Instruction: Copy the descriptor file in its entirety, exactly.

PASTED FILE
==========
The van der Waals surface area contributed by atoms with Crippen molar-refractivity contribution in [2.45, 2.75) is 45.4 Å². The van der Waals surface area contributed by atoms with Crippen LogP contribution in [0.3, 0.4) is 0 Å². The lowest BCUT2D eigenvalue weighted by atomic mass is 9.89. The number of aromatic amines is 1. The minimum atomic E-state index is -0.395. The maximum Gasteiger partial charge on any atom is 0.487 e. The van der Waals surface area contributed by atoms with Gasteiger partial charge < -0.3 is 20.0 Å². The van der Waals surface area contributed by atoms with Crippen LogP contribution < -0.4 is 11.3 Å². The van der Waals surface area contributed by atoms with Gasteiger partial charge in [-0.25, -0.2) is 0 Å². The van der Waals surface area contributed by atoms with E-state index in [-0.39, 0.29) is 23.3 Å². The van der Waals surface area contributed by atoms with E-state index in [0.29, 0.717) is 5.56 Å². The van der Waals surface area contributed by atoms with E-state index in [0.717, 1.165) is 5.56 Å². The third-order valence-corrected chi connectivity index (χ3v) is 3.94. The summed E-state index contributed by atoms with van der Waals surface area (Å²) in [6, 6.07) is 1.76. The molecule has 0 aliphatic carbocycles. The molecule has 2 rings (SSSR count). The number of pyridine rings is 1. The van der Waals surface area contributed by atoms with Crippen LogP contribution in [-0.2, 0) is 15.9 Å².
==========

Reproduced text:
The van der Waals surface area contributed by atoms with Crippen molar-refractivity contribution in [2.45, 2.75) is 45.4 Å². The van der Waals surface area contributed by atoms with Crippen LogP contribution in [0.3, 0.4) is 0 Å². The lowest BCUT2D eigenvalue weighted by atomic mass is 9.89. The number of aromatic amines is 1. The minimum atomic E-state index is -0.395. The maximum Gasteiger partial charge on any atom is 0.487 e. The van der Waals surface area contributed by atoms with Gasteiger partial charge < -0.3 is 20.0 Å². The van der Waals surface area contributed by atoms with Crippen LogP contribution < -0.4 is 11.3 Å². The van der Waals surface area contributed by atoms with Gasteiger partial charge in [-0.25, -0.2) is 0 Å². The van der Waals surface area contributed by atoms with E-state index in [-0.39, 0.29) is 23.3 Å². The van der Waals surface area contributed by atoms with E-state index in [0.29, 0.717) is 5.56 Å². The van der Waals surface area contributed by atoms with E-state index in [0.717, 1.165) is 5.56 Å². The third-order valence-corrected chi connectivity index (χ3v) is 3.94. The summed E-state index contributed by atoms with van der Waals surface area (Å²) in [6, 6.07) is 1.76. The molecule has 0 aliphatic carbocycles. The molecule has 2 rings (SSSR count). The number of pyridine rings is 1. The van der Waals surface area contributed by atoms with Crippen LogP contribution in [-0.2, 0) is 15.9 Å².